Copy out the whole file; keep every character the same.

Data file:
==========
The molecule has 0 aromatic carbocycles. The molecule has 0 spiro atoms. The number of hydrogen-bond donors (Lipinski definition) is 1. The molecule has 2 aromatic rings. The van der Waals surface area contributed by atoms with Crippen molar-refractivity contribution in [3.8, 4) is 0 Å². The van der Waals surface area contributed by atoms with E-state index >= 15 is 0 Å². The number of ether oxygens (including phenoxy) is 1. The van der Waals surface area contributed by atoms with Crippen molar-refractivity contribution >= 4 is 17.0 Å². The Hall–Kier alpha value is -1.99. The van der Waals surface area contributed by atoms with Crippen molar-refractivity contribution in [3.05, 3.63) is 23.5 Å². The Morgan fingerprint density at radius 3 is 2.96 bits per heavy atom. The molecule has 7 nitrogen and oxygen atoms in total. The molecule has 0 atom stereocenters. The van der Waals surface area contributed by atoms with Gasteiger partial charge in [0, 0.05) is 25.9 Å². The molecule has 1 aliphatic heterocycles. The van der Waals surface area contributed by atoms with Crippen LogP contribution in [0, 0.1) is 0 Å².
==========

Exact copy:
The molecule has 0 aromatic carbocycles. The molecule has 0 spiro atoms. The number of hydrogen-bond donors (Lipinski definition) is 1. The molecule has 2 aromatic rings. The van der Waals surface area contributed by atoms with Crippen molar-refractivity contribution in [3.8, 4) is 0 Å². The van der Waals surface area contributed by atoms with E-state index >= 15 is 0 Å². The number of ether oxygens (including phenoxy) is 1. The van der Waals surface area contributed by atoms with Crippen molar-refractivity contribution >= 4 is 17.0 Å². The Hall–Kier alpha value is -1.99. The van der Waals surface area contributed by atoms with Crippen molar-refractivity contribution in [3.05, 3.63) is 23.5 Å². The Morgan fingerprint density at radius 3 is 2.96 bits per heavy atom. The molecule has 7 nitrogen and oxygen atoms in total. The molecule has 0 atom stereocenters. The van der Waals surface area contributed by atoms with Gasteiger partial charge in [0, 0.05) is 25.9 Å². The molecule has 1 aliphatic heterocycles. The van der Waals surface area contributed by atoms with Crippen LogP contribution in [0, 0.1) is 0 Å².